Do you have a “Luminato” festival in your town? A urban art festival full of light sculpture and insomniacs?
I’m starting to wonder if it might be time to introduce a ‘Fulminato’ festival as well – one night every year dedicated to the free and full volume airing of the grievances! Too soon? Unwise? Perhaps both – but I can think of very few events which would be more popular across all lines of politics, culture, class and education.
What with shrill tribalism and a maelstrom of finger-pointing theories, the one thing that we all seem to share today is an irrational and barely controllable fury. The theories and targets vary, but the rage is everywhere.
Problem is, none of us think properly when we’re angry. We look for things to justify our anger, instead of stepping back and judging fairly – we take pleasure in stories that allow us to accuse others of creating our frustrations, instead of looking for ways to overcome our challenges – even though recrimination keeps us stuck in pain, and only practical plans can improve the situation we find upsetting. Anger isn’t thinking, or debate, or inquiry. But it is starting to push every one of those crucial principles off of the public stage.
Popular media isn’t helping – they are actually making money by making things worse – but ultimately, just as with recriminations, if we really want to do better as a society, we have to stop listening to interpretations and theories, and start actually getting to know one another as people. You know – do the work.
Please tell me that we aren’t so foolish now that we actually prefer fury and deadlock to learning and advance.
One of the best and most memorable bits of writing advice says “Murder your darlings!” That is, never let a pretty phrase, sentence, paragraph or section get in the way of the overall story flow and purpose of your book – no matter how much you like that bit, it cannot be worth lowering the quality of the overall work as a whole.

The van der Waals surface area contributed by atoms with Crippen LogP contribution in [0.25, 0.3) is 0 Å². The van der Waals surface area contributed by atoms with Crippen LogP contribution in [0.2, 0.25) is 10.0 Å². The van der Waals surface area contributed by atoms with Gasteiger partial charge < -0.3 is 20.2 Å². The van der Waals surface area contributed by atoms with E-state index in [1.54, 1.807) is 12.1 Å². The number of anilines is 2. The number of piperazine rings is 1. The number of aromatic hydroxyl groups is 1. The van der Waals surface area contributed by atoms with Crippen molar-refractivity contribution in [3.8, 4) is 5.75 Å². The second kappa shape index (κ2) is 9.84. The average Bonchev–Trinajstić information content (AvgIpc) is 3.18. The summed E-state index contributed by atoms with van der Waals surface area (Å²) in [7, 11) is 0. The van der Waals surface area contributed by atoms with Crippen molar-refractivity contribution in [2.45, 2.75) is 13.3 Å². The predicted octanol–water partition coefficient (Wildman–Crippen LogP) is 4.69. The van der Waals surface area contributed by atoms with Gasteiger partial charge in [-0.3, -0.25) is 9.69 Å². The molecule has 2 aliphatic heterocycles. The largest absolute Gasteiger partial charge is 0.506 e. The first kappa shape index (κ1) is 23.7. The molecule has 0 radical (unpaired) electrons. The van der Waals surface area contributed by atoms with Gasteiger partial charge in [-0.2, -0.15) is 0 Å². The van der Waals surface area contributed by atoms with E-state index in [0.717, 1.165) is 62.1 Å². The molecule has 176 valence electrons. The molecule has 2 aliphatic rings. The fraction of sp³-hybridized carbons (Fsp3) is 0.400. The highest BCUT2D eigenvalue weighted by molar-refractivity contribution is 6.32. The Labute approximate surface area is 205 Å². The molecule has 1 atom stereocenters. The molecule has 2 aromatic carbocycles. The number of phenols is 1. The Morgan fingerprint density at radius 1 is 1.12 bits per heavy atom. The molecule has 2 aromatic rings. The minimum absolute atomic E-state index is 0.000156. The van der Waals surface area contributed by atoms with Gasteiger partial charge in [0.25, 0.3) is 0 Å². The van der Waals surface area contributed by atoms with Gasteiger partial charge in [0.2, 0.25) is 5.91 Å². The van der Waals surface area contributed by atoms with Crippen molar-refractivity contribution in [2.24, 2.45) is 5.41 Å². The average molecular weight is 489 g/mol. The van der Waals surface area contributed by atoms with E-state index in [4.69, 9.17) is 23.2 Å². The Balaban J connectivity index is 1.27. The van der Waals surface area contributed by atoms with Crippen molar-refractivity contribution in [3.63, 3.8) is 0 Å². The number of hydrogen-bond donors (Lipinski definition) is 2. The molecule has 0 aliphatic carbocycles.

I murdered more darlings on this one than I have in years – ever since I deliberately wrote a long overwrought philosophy book, never intended for publication, just to clarify my own thinking and challenge it’s consistency.
The reason I threw out so many cute zingers and nifty characterizations is that I think this one is especially important – or at least, I think the intention I hope to realize here, is one we must strive for more often.
We keep talking about how bad the divide is – how necessary it is, for us to begin to create a bridge – but so far we’re still stuck in the phase where a committee is created to investigate why there are so many committees.
Instead of talking about talking to one another, I’m trying to figure out how to actually do it. I recognize that as a lifelong leftie and a silly art-type to boot, I will definitely put my foot wrong in many places – but I am making the conscious attempt to speak fairly to everyone, instead of just one tribal faction, to prove principle still works, and hopefully inspire others on both sides to add their own voices, in a divide-bridging sort of way.
My thanks and apologies to all who lend me their time and listen – I sincerely hope the eye openers and unexpected hopeful ideas, are worth those offences which I was not wise enough to spot and amend.
Here is that Munk debate. My younger friends might find most of Taibi’s points obvious, but I was amazed to find him articulating so clearly, ideas that I’ve been trying to assemble for many years, as media revenues plummeted and standards of objectivity, principle and clarity disintegrated simultaneously.
This podcast was recorded yesterday, before this story by Taibi, about worrisome developments in the once-skeptical media was posted – but he arrives at many of my key points in a very sharp and relevant way.
Should you suspect I was exaggerating how insane that whiteness ‘infographic’ really was – check it out yourself.
In case you still think there is no way to think which isn’t rooted in one hard tribal polarity, here’s a rather nifty list of authors with a wide range of views, doing their best to argue both sides of many relevant ideas.
And lest you think Kendi and Coates, who are the bandwidth dominant black theorists, are the only ones working on the big societal questions, do yourself a favour and have a listen to Coleman Hughes. Proof that universal compassion, courage and incisive brilliance can still coexist in one person – an inspiration for all of us.